Driving big rigs on frontline

By Pfc. Abel Trevino
Staff writer

The front line of the war used to consist of chasing Anti-Coalition forces through cities. The front line has since moved to the highways and supply routes and the Soldiers fighting the front line are no longer exclusivley infantryman, but also truck drivers.

Soldiers from third platoon of the 660th Transportation Company drive this front line daily as they leave the semi-protected wire of LSA Anaconda and take supply routes to deliver necessary materials, primarily fuel, to various posts throughout Iraq.

"After we got here," Staff Sgt. Joshua Lucas said, "we knew we were the front line."

"If we don't go, a post will shut down," said Spc. Albert Sturgeon. "I remember when we went to [Baghdad International Airport] and [our commander] said that we had to go. The roads were black and there was a 100-percent chance we would get hit."

So vital are their missions, they face conditions like no other units. The cost for running in these conditions is high. On May 15, Sgt. James W. Harlan was killed on a combat logistic patrol.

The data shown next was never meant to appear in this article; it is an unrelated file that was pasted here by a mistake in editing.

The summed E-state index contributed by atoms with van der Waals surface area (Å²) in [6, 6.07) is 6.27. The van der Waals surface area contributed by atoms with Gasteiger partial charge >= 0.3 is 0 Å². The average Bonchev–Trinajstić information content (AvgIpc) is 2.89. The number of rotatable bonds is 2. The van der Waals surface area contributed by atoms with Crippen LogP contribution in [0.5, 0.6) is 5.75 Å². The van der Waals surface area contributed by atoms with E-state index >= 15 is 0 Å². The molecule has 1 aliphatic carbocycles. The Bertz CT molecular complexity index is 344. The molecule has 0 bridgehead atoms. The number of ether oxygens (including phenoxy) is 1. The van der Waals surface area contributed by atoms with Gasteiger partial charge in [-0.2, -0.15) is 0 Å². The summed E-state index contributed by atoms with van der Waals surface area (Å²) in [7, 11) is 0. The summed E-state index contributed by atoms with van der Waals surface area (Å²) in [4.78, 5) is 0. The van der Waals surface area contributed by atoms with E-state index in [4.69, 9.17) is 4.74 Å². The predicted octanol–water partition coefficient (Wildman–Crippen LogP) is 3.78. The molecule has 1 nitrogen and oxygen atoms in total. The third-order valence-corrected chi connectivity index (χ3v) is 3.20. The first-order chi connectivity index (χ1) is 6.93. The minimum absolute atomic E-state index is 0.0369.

There have been numerous attacks, equipment has been damaged and the Soldiers look weary. Yet the Soldiers still have the spirit to drive on.

"It's not a job," said Staff Sgt. Adam Cason, "it's an adventure."

One of those adventures happened to Sgt. Joshua Plumbar, who was hit by an improvised explosive device while driving a freightliner on a trip from Baghdad to LSA Anaconda.

"We were going up this bridge and there's a point in the road where it's blocked and you can tell an IED has already been there," Plumbar said. "I switch lanes, because I'm not driving near that, and right as I switch lanes KADOOSH. There's this boom and it throws me in the other seat and my [vehicle commander] against the door.

"I look in the rearview mirror, I'm dazed and confused, and we're doing about 55 or 60 and I just say 'Did we just get hit?' He looked at me and goes 'Yeah!' So I'm patting myself down and I'm like 'And I'm alright.' I was laughing just a little bit," he said.